Good morning y’all! It’s the first newsletter of 2021, and the first issue back after a two-week holiday hiatus. I hope you were able to take some time to decompress and reflect. I don’t know about you, but I really needed the break.
I think the near-constant isolation and uncertainty of 2020 was more stressful than I realized. Because as soon as I allowed myself to unplug for a little while, I really, really unplugged. Over the last two weeks, I barely checked Twitter and checked e-mail even less. I could probably count on my fingers the number of times I opened my computer. It was awesome. I loved it. I’m ready to be back.
That being said, two weeks of being unplugged means that uh, some shit has piled up that I’m digging my way out of! So today’s newsletter is just a couple brief but relevant updates.
I’ll be back with a full story tomorrow—which, by the way, just so happens to be Election Day in Georgia. The outcome of the two U.S. Senate run-off elections there will determine whether President-elect Joe Biden has a shot in hell at implementing his ambitious climate policy agenda. So if you’re looking for something productive to do today, why not make sure your friends who live there have a plan to vote? The planet’s future is on the ballot, after all.
Updates from the break:
We got the WAP we needed. Those $600 checks may have gotten most of the media attention, but they’re not the sexiest thing in the coronavirus stimulus bill Congress passed late last month. That honor goes to the bill’s extension of WAP—which is in fact not the Cardi B song about genitalia, but the Weatherization Assistance Program, a longstanding U.S. Department of Energy conservation program for low-income families.
Back in August, I wrote a newsletter arguing that the next pandemic relief bill should include WAP. “If Congress were to consider an expansion of the historically effective and bipartisan program in a future coronavirus relief package,” I wrote, “it could potentially aid low-income families struggling during the pandemic, while helping to chip away at the climate crisis.”
You can read more about the WAP extension, and the other climate and energy measures included in the new stimulus bill, here in Utility Dive.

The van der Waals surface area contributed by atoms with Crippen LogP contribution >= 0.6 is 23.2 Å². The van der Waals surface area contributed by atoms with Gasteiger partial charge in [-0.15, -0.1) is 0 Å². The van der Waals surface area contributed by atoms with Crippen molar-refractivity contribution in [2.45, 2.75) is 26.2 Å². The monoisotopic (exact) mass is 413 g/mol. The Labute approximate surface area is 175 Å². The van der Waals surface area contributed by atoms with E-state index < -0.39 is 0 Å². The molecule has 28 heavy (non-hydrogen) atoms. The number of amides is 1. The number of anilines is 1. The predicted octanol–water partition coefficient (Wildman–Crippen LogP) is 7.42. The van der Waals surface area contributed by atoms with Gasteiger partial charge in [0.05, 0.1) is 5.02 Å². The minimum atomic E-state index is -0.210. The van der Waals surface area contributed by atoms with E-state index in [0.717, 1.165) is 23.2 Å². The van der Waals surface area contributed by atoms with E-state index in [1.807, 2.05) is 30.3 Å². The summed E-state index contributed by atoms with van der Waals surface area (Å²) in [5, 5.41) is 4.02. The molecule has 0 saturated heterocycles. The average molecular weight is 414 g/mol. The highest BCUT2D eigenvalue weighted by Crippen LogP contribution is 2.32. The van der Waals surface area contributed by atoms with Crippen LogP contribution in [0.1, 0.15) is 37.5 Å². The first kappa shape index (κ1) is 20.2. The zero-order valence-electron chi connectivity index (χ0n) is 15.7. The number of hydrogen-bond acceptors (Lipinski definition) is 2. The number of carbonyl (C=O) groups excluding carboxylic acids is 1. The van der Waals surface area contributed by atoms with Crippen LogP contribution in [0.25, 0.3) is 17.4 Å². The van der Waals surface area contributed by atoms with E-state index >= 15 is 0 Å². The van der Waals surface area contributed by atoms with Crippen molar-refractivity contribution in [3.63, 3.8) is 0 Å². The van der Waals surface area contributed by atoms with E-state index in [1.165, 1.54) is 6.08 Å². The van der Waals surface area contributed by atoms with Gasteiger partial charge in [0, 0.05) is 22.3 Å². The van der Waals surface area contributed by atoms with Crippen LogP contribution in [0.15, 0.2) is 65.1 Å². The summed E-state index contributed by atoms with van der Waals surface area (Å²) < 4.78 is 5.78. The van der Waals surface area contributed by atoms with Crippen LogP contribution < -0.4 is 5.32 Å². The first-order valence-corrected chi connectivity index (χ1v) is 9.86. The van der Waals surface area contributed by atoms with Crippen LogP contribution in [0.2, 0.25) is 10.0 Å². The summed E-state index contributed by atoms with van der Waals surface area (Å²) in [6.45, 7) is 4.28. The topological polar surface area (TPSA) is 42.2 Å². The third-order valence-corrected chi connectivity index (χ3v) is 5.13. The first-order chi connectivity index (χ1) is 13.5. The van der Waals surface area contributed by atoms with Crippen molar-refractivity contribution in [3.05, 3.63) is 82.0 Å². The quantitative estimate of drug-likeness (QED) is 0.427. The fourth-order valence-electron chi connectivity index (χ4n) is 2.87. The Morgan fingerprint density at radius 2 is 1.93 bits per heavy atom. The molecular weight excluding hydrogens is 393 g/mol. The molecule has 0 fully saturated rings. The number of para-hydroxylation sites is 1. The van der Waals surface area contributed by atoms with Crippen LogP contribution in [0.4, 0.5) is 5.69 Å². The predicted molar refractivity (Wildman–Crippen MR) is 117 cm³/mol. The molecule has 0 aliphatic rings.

We got “first-time climate dudes” in the New York Times. One of the few times I went on Twitter over the break was to share this news:The fact that this entire quote—and thus the entire idea of first-time climate dudes—made it into The New York Times is the best Christmas present I have gotten in years google.com/amp/s/www.nyti…
The Times article I’m quoted in is about the controversy over a paper called Deep Adaptation, which I have never read and do not plan to. If you would like to know why, read my article on first-time climate dudes from April.
We got honored by Greenpeace’s investigative news outlet. Unearthed named HEATED in its list of “the best environmental journalism of 2020,” and we are extremely grateful! “This year, Emily Atkin’s newsletter ‘Heated’ has become an invaluable resource for journalists covering the climate crisis,” they wrote. “Atkin combines her acerbic wit with a forensic understanding of her subject. You should sign up.”
Since you’re already signed up, you should check out some of the other journalists and news outlets on the list—and sign up for Unearthed’s newsletter, which gives a great daily round-up of hard-hitting, investigative climate stories. (The box to enter your e-mail is on the bottom left of the page).
Catch of the day:
Fish is hungry for WAP (Walks and Playtime).
OK, that’s all for today—thanks for reading HEATED! If you’d like to share this piece as a web page, click the button below.
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Stay hydrated, eat plants, break a sweat, and have a great day!
So glad you are back. So happy to see Fish. And so terrified for tomorrow.
You're killing it!